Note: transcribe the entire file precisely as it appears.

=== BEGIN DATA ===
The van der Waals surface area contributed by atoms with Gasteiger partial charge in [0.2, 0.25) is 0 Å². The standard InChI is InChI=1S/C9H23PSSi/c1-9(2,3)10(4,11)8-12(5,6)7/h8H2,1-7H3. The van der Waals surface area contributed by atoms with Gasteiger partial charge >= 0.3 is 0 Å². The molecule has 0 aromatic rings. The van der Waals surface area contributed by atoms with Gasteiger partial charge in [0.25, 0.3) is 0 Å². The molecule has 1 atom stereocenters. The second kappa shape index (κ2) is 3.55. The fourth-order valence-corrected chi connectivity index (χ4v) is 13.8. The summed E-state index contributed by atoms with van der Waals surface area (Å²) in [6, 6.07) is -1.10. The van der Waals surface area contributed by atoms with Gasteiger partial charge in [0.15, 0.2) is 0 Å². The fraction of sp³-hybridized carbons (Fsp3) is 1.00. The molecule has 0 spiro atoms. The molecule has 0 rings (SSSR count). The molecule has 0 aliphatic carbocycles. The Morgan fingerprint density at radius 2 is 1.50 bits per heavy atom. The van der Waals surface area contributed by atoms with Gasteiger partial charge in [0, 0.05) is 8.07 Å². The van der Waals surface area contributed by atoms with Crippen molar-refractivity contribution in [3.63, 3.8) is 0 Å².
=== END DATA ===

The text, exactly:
The van der Waals surface area contributed by atoms with Gasteiger partial charge in [0.2, 0.25) is 0 Å². The standard InChI is InChI=1S/C9H23PSSi/c1-9(2,3)10(4,11)8-12(5,6)7/h8H2,1-7H3. The van der Waals surface area contributed by atoms with Gasteiger partial charge >= 0.3 is 0 Å². The molecule has 0 aromatic rings. The van der Waals surface area contributed by atoms with Gasteiger partial charge in [0.25, 0.3) is 0 Å². The molecule has 1 atom stereocenters. The second kappa shape index (κ2) is 3.55. The fourth-order valence-corrected chi connectivity index (χ4v) is 13.8. The summed E-state index contributed by atoms with van der Waals surface area (Å²) in [6, 6.07) is -1.10. The van der Waals surface area contributed by atoms with Gasteiger partial charge in [0.15, 0.2) is 0 Å². The fraction of sp³-hybridized carbons (Fsp3) is 1.00. The molecule has 0 spiro atoms. The molecule has 0 rings (SSSR count). The molecule has 0 aliphatic carbocycles. The Morgan fingerprint density at radius 2 is 1.50 bits per heavy atom. The van der Waals surface area contributed by atoms with Gasteiger partial charge in [0, 0.05) is 8.07 Å². The van der Waals surface area contributed by atoms with Crippen molar-refractivity contribution in [3.63, 3.8) is 0 Å².